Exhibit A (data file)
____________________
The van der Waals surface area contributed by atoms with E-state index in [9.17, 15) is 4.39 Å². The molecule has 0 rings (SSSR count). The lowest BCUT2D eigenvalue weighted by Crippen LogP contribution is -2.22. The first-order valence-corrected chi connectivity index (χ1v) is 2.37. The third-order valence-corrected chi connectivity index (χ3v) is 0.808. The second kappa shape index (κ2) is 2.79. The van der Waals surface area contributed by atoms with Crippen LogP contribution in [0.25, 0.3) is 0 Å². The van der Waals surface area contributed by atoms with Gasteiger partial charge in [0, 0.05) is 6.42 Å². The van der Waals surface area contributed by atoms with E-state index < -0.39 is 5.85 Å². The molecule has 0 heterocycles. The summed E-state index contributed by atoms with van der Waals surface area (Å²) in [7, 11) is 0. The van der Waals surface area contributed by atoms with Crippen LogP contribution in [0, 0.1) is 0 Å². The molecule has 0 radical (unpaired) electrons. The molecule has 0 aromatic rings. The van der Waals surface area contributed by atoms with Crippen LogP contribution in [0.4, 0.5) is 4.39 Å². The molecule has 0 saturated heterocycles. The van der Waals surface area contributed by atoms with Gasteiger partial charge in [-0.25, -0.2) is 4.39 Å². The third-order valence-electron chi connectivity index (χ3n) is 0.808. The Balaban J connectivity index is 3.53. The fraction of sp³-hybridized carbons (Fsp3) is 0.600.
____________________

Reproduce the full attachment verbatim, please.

The van der Waals surface area contributed by atoms with E-state index in [9.17, 15) is 4.39 Å². The molecule has 0 rings (SSSR count). The lowest BCUT2D eigenvalue weighted by Crippen LogP contribution is -2.22. The first-order valence-corrected chi connectivity index (χ1v) is 2.37. The third-order valence-corrected chi connectivity index (χ3v) is 0.808. The second kappa shape index (κ2) is 2.79. The van der Waals surface area contributed by atoms with Crippen LogP contribution in [0.25, 0.3) is 0 Å². The van der Waals surface area contributed by atoms with Gasteiger partial charge in [0, 0.05) is 6.42 Å². The van der Waals surface area contributed by atoms with E-state index < -0.39 is 5.85 Å². The molecule has 0 heterocycles. The summed E-state index contributed by atoms with van der Waals surface area (Å²) in [7, 11) is 0. The van der Waals surface area contributed by atoms with Crippen LogP contribution in [0, 0.1) is 0 Å². The molecule has 0 radical (unpaired) electrons. The molecule has 0 aromatic rings. The van der Waals surface area contributed by atoms with Crippen LogP contribution in [0.4, 0.5) is 4.39 Å². The molecule has 0 saturated heterocycles. The van der Waals surface area contributed by atoms with Gasteiger partial charge in [-0.25, -0.2) is 4.39 Å². The third-order valence-electron chi connectivity index (χ3n) is 0.808. The Balaban J connectivity index is 3.53. The fraction of sp³-hybridized carbons (Fsp3) is 0.600.